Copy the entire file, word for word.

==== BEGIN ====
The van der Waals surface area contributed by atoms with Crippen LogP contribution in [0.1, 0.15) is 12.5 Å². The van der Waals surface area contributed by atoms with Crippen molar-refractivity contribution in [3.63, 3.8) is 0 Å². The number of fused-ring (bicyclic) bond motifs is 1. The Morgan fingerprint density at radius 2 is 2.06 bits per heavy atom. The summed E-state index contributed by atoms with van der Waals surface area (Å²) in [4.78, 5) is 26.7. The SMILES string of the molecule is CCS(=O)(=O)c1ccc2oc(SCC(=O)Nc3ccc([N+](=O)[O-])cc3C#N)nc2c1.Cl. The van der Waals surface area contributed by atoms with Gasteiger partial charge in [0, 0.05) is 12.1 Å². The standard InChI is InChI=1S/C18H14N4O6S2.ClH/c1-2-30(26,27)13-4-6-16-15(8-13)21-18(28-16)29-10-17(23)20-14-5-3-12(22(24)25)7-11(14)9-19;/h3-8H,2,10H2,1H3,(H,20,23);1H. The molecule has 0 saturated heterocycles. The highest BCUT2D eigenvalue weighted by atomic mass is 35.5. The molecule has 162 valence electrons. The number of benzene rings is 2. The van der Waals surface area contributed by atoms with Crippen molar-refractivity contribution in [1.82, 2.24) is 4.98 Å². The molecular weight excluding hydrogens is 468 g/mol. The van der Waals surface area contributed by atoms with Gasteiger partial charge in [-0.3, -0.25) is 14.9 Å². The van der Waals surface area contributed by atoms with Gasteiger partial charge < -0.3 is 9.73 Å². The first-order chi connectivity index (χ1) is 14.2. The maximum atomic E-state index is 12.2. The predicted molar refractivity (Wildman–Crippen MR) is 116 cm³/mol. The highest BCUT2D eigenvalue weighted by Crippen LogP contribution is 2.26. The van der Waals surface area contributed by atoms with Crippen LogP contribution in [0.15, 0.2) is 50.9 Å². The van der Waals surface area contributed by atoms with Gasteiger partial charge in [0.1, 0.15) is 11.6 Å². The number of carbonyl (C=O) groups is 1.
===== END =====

The van der Waals surface area contributed by atoms with Crippen LogP contribution in [0.1, 0.15) is 12.5 Å². The van der Waals surface area contributed by atoms with Crippen molar-refractivity contribution in [3.63, 3.8) is 0 Å². The number of fused-ring (bicyclic) bond motifs is 1. The Morgan fingerprint density at radius 2 is 2.06 bits per heavy atom. The summed E-state index contributed by atoms with van der Waals surface area (Å²) in [4.78, 5) is 26.7. The SMILES string of the molecule is CCS(=O)(=O)c1ccc2oc(SCC(=O)Nc3ccc([N+](=O)[O-])cc3C#N)nc2c1.Cl. The van der Waals surface area contributed by atoms with Gasteiger partial charge in [0, 0.05) is 12.1 Å². The standard InChI is InChI=1S/C18H14N4O6S2.ClH/c1-2-30(26,27)13-4-6-16-15(8-13)21-18(28-16)29-10-17(23)20-14-5-3-12(22(24)25)7-11(14)9-19;/h3-8H,2,10H2,1H3,(H,20,23);1H. The molecule has 0 saturated heterocycles. The highest BCUT2D eigenvalue weighted by atomic mass is 35.5. The molecule has 162 valence electrons. The number of benzene rings is 2. The van der Waals surface area contributed by atoms with Crippen molar-refractivity contribution in [1.82, 2.24) is 4.98 Å². The molecular weight excluding hydrogens is 468 g/mol. The van der Waals surface area contributed by atoms with Gasteiger partial charge in [-0.3, -0.25) is 14.9 Å². The van der Waals surface area contributed by atoms with Gasteiger partial charge < -0.3 is 9.73 Å². The first-order chi connectivity index (χ1) is 14.2. The maximum atomic E-state index is 12.2. The predicted molar refractivity (Wildman–Crippen MR) is 116 cm³/mol. The highest BCUT2D eigenvalue weighted by Crippen LogP contribution is 2.26. The van der Waals surface area contributed by atoms with Crippen LogP contribution in [0.15, 0.2) is 50.9 Å². The van der Waals surface area contributed by atoms with Gasteiger partial charge in [0.1, 0.15) is 11.6 Å². The number of carbonyl (C=O) groups is 1.